As our population is aging, communities are having to come up with different models for care. It is always interesting to hear of new ideas and twists on older ones. There was a news piece today about a retirement home in the US where music students live among the seniors in the community. The students interact with and entertain the senior residents and in many ways seem to have become 'extended family' to each other. The arrangement is mutually beneficial despite initial concerns about housing two extreme age groups with different lifestyles and needs. In Toronto, several years ago, there was a home that did something similar by renting out rooms to students from local post-secondary schools many of whom were international. Perhaps a bit of a social experiment, it seems to be successful provided that the students are properly screened.
It reminds me a bit of a co-housing arrangement which originated in Denmark but has now spread to North America. They discovered the benefits of different generations living under one roof many years ago. I suppose, before retirement homes and nursing homes, when extended families lived together this was known and acknowledged. Over time, as families have moved away from each other, we have lost the value of this sort of an arrangement. I wonder if, as senior care evolves, more communities will embrace multi-generational living as an option.
This model has been shown to have tremendous benefits for all involved and may be a solution to some of the problems seniors face with housing, affordability, and care. Even in small numbers, it is nice to see people 'thinking outside the box' and at the same time, improving the quality of life for seniors and young people alike.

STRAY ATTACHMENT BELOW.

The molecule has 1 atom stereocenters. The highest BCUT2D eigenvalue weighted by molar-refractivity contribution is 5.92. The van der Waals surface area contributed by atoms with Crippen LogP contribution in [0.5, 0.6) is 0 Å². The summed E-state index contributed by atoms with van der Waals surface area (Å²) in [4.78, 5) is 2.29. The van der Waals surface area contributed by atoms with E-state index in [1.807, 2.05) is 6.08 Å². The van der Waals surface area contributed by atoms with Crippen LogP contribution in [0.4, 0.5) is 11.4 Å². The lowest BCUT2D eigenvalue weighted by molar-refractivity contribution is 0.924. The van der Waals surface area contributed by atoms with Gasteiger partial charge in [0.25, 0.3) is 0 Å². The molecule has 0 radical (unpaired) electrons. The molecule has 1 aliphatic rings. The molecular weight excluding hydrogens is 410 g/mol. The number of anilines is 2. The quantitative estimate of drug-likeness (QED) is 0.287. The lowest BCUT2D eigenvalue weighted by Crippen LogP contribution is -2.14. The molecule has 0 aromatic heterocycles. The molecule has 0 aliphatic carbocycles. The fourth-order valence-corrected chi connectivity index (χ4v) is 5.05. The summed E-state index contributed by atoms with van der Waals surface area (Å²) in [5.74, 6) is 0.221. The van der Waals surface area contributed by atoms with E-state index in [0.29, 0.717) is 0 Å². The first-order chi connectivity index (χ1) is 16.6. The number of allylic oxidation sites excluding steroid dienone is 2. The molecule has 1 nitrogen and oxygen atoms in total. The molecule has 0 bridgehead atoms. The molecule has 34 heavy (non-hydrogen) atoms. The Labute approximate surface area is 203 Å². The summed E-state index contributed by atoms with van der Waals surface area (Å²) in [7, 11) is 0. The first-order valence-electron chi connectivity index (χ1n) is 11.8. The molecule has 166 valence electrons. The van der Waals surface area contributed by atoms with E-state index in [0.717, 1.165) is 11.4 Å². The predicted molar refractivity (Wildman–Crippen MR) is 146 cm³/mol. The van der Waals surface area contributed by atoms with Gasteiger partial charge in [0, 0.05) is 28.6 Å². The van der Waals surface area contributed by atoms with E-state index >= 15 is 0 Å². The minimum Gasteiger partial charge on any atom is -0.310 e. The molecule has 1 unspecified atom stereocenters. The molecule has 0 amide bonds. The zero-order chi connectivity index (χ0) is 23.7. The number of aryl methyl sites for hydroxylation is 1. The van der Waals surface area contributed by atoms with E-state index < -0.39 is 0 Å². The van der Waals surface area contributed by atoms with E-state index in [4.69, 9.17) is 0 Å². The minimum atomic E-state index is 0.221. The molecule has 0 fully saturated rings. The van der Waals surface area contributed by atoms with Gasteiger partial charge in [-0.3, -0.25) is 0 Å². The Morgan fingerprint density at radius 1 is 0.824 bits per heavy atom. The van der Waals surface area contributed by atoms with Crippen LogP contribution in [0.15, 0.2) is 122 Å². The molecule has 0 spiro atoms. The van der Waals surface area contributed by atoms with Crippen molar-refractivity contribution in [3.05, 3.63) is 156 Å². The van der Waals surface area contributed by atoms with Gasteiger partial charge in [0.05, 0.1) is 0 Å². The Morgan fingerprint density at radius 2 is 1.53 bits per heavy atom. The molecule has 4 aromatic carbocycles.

Monday, 2 November 2015
Relocating one's home - no matter what your age or situation - can be an extremely stressful task. For those who are aging and are experiencing decreasing independence, it can be overwheming and daunting to think about relocating from what in many cases is a lifelong home, to a new place. It is not surprising that for many seniors, this is a taboo subject even when others around them are concerned. There are situations where people knowingly live at risk because the thought of moving to a care setting is something they are completely opposed to. Yet, leaving it too long, often necessitates a sudden move, a crisis situation and limited options. Moving when one is still fairly independent often results in increased health and prolonged independence largely due to social, physical and mental stimulation in a healthy environment.
So, when is it the right time to start talking and start looking?
After years of experience and listening to hundreds of stories I think that, as uncomfortable as it may be at first, it is never too early to talk about what a loved one wants in terms of care and decision making if/when they become unable to remain independent. Much anxiety around relocation stems from pre- conceived notions of what a care setting is like. Visiting a few retirement homes and speaking to residents and staff often serves to shatter negative perceptions and gives 'food for thought' for the senior and their family. While completely well and independent seniors might be opposed to this, once there are health &/or cognitive issues and some form of care is required, the need to start looking at and discussing options becomes critical. Watching someone you care about live at risk is more difficult than taking the time to address concerns and problem solve. If this is a situation you are in, do take the time to research options - before time and circumstance takes you in a less desirable direction.